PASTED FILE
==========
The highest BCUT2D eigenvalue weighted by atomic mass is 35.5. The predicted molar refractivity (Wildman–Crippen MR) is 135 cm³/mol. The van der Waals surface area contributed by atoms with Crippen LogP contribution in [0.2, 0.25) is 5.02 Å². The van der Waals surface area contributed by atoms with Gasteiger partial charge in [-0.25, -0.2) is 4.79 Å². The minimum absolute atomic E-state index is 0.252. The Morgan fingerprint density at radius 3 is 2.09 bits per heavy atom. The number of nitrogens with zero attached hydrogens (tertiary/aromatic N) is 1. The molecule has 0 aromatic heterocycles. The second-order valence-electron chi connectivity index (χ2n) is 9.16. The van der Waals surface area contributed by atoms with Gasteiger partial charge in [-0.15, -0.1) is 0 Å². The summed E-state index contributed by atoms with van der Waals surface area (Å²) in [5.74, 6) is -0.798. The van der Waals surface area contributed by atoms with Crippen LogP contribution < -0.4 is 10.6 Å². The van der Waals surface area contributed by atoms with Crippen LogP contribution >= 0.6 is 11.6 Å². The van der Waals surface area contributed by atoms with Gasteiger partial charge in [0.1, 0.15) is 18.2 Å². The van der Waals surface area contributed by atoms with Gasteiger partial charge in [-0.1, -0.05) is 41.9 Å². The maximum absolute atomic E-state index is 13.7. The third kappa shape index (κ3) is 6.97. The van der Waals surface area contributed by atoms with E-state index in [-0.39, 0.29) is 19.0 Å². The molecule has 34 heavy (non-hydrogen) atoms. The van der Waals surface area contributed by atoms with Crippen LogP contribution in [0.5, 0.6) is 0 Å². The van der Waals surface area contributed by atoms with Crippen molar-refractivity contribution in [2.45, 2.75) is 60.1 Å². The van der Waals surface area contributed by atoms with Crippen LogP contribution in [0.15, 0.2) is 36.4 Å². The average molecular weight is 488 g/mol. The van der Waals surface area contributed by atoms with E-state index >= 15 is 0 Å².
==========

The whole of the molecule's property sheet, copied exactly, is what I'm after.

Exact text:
The highest BCUT2D eigenvalue weighted by atomic mass is 35.5. The predicted molar refractivity (Wildman–Crippen MR) is 135 cm³/mol. The van der Waals surface area contributed by atoms with Crippen LogP contribution in [0.2, 0.25) is 5.02 Å². The van der Waals surface area contributed by atoms with Gasteiger partial charge in [-0.25, -0.2) is 4.79 Å². The minimum absolute atomic E-state index is 0.252. The Morgan fingerprint density at radius 3 is 2.09 bits per heavy atom. The number of nitrogens with zero attached hydrogens (tertiary/aromatic N) is 1. The molecule has 0 aromatic heterocycles. The second-order valence-electron chi connectivity index (χ2n) is 9.16. The van der Waals surface area contributed by atoms with Gasteiger partial charge in [-0.15, -0.1) is 0 Å². The summed E-state index contributed by atoms with van der Waals surface area (Å²) in [5.74, 6) is -0.798. The van der Waals surface area contributed by atoms with Crippen LogP contribution < -0.4 is 10.6 Å². The van der Waals surface area contributed by atoms with Crippen LogP contribution >= 0.6 is 11.6 Å². The van der Waals surface area contributed by atoms with Gasteiger partial charge in [0.1, 0.15) is 18.2 Å². The van der Waals surface area contributed by atoms with Gasteiger partial charge in [-0.1, -0.05) is 41.9 Å². The maximum absolute atomic E-state index is 13.7. The third kappa shape index (κ3) is 6.97. The van der Waals surface area contributed by atoms with E-state index in [-0.39, 0.29) is 19.0 Å². The molecule has 34 heavy (non-hydrogen) atoms. The van der Waals surface area contributed by atoms with Crippen LogP contribution in [0.5, 0.6) is 0 Å². The van der Waals surface area contributed by atoms with Crippen molar-refractivity contribution in [2.45, 2.75) is 60.1 Å². The van der Waals surface area contributed by atoms with Crippen LogP contribution in [0.15, 0.2) is 36.4 Å². The average molecular weight is 488 g/mol. The van der Waals surface area contributed by atoms with E-state index >= 15 is 0 Å².